Church event allows people with disabilities to feel like royalty

University of Kentucky students assist a Jesus Prom attendee at Southland Christian Church's annual Jesus Prom. Tessa Davis, freshman health science major, Ellie Kane, freshman international studies major, and Natalie Forsyth, freshman communications major. Lexington, Ky., on Friday, November 8, 2013. Photo by Marcus Dorsey | Staff

University of Kentucky students assist a Jesus Prom attendee at Southland Christian Church’s annual Jesus Prom. Tessa Davis, freshman health science major, Ellie Kane, freshman international studies major, and Natalie Forsyth, freshman communications major. Lexington, Ky., on Friday, November 8, 2013. Photo by Marcus Dorsey | Staff

By Trey Sadler

news@kykernel.com

Every year, Southland Christian Church  hosts a night that makes people with disabilities feel like kings and queens: the Jesus Prom.

Volunteers escort community members to the event to show them a night of dancing and compassion, said Pastor Brewster McLeod, of Southland Christian Church.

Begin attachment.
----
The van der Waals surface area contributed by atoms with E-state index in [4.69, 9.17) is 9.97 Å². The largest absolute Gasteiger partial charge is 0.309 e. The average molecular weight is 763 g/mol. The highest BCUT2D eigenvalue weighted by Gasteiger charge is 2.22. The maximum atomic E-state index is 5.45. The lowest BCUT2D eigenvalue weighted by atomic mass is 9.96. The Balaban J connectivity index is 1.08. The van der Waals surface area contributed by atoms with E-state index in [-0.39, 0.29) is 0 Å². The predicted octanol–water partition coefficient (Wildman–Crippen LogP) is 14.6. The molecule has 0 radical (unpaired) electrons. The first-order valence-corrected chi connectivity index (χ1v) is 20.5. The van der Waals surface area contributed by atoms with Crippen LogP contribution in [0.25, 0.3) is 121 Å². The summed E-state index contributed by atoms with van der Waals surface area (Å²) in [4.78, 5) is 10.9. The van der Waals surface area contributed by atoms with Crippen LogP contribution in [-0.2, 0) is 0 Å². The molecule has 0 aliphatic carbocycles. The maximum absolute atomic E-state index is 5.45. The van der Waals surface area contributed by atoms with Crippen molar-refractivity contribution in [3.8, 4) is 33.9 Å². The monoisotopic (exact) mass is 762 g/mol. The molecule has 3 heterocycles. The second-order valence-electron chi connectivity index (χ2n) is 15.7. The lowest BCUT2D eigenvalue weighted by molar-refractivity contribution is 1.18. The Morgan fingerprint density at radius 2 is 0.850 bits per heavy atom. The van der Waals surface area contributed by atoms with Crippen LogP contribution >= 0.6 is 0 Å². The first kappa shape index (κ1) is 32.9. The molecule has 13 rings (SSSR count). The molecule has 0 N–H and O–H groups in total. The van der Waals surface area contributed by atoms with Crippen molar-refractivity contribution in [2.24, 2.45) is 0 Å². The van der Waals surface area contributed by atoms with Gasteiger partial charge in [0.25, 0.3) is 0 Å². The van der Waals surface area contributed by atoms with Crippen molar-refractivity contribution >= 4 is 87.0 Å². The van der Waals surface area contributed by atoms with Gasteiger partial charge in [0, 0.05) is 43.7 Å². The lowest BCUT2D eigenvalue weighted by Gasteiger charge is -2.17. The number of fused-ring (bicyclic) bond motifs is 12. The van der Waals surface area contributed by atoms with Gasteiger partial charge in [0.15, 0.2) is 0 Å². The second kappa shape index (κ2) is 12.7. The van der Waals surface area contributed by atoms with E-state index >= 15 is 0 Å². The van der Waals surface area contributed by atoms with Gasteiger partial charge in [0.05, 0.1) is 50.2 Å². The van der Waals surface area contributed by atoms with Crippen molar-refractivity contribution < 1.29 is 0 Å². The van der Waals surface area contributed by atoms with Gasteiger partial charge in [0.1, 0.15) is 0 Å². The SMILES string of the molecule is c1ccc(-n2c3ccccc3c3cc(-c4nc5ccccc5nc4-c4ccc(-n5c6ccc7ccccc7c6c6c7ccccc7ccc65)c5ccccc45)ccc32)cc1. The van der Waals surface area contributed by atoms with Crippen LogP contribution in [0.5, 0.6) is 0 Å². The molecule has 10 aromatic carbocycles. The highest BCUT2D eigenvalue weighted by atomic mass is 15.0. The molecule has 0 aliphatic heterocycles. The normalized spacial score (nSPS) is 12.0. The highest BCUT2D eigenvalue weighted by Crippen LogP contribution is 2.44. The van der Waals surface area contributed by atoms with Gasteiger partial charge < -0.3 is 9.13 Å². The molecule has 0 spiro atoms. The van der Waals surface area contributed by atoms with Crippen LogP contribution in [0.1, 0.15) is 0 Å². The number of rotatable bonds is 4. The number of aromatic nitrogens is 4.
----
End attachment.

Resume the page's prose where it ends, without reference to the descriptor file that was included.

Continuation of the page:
“I’ve always had a heart for special needs people,” he said. McLeod was originally inspired to create Jesus Prom while getting his start at Southland as a youth minister.

McLeod said he hopes those who participate in the prom “feel a sense of value.”

“Here’s a guy that truly believes everyone is as good as everyone else,” said writer Steve Flairty, a columnist for KyForward who was there selling his book, “Kentucky’s Everyday Heroes #3.”

“Brewster wants people with developmental disabilities to experience the same kind of activities that everyone else can,” he said.

The event’s theme was “Happy Days,” which was reflected through costumes, music and decorations.

Volunteer and Lexington resident Melissa Moore attended the event with friends to swing dance and dance to the cha-cha.

“Everybody in this world enjoys fun,” Moore said. “This is a really positive atmosphere.”

With a budget of $35,000 from the church and donations, prom participants can enjoy a night of dancing, games and food, McLeod said.

Volunteer opportunities for Jesus Prom included escorting the guests, photography, game rooms, the project team, managing the dance floor and serving food, McLeod said.

UK health promotion senior Kyle Rubini volunteered for viagra usa pharmacy the event and said she was motivated to volunteer for the people.

“This is the biggest night for someone with disabilities,” Rubini said.

Hailie Denton, an integrated strategic communication senior, also volunteered and reflected on the atmosphere.

“There’s a lot of positive energy,” Denton said.  “It’s very friendly.”